Sherman's Food Adventures: Shiang Garden

Shiang Garden

As much as the return of these ChineseBites dinners and assorted other food adventures have been good, there is a certain level of anticipation for the "large Chinese restaurant multi-course meals".  Why?  Well, other than special occasions, it isn't often that I go for a Chinese meal that includes all of the usual proteins and a good amount of seafood.  So the most recent ChineseBites extravaganza occurred at Shiang Garden where I enjoyed the company of Sean, Grace, Rick, Diana, Kirsty and Nancy.

Things got started with Prawn Salad with melon and sweet mayo served in a half papaya.  The 2 large butterflied cold-water prawns exhibited a classic crunch and snap that was accented by just enough mayo.  Normally, I hate mayo with prawns and fruit, but this one wasn't too bad.  Also, I'm not a huge fan of papaya, but for some reason, the ripeness was appealing.  Next up was Sauteed Mixed Seafood consisting of large scallops, prawns and sea cucumber innards.  Completing the dish was snow peas, flowering chives and a garnish of sliced cucumber and orange.  I felt the seafood was cooked nicely where the scallops were buttery while the prawns ate with a snap.  As much as the sea cucumber innards were just barely done, they were a touch chewier than usual.  The whole dish was lightly seasoned with a starch-thickened glaze.

From there, we moved onto the Tremella with Chicken & Crab Meat Soup.  For those unfamiliar, tremella is a white fungus that has similar qualities as wood ear mushrooms except with a lighter crunch and with little-to-no flavour.  Rather than using something like shark's fin or bird's nest, they were able to create a soup that possessed the same qualities (as in texture).  The soup base was powerful with big hits of sweetness and salt.  I found the thickness to be just right being silky while still "soupy".  Next, we were presented with the Diced Beef Tenderloin with Honey & Pepper.  Framed by a heart-shaped sliced cucumber garnish, the stir fry was flavourful.  It had nice complimentary flavours from the sweet honey and the pepper.  However, the beef itself was over-tenderized where it no longer had a meaty texture.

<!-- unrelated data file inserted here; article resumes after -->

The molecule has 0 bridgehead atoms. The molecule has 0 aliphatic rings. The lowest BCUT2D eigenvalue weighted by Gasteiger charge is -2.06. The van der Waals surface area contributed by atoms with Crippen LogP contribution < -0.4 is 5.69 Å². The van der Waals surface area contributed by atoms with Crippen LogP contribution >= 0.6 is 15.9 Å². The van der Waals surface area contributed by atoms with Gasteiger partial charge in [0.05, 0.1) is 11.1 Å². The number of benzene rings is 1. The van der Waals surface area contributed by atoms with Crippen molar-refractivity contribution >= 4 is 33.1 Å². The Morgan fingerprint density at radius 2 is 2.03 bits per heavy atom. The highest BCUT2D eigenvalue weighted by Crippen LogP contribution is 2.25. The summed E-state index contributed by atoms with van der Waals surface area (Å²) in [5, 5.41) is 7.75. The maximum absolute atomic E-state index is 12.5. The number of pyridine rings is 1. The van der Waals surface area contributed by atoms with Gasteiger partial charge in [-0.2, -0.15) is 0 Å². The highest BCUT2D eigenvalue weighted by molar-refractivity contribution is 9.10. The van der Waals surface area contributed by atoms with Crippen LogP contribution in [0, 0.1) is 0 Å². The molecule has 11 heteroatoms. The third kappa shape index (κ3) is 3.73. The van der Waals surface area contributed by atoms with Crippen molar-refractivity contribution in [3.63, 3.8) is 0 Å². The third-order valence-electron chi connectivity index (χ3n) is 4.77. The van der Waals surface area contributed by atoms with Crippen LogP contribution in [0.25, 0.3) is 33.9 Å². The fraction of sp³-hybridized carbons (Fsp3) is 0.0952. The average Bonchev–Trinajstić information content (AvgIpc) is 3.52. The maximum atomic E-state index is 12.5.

With our meat dish interlude out-of-the-way, we proceeded back to the seafood highway with the Steamed Spot Prawns with Garlic.  I loved the presentation as the split-down-the-middle prawns were effectively seasoned by the minced garlic and scallions.  However, this method resulted in meat that lost some of its trademark texture.  On the other hand, the meat was sweet and unmistakeably spot prawn.  Our next item was the Lobster with Salted Egg Yolk.  Normally, this dish can go one of 2 ways - either it can be aromatic and flavourful or wet and sloppy.  Thankfully this one was the former as the significant amount of salted egg yolk was cooked until nearly dry (while at the same time retaining some moisture).  This resulted in rich saltiness that went well with the sweet lobster.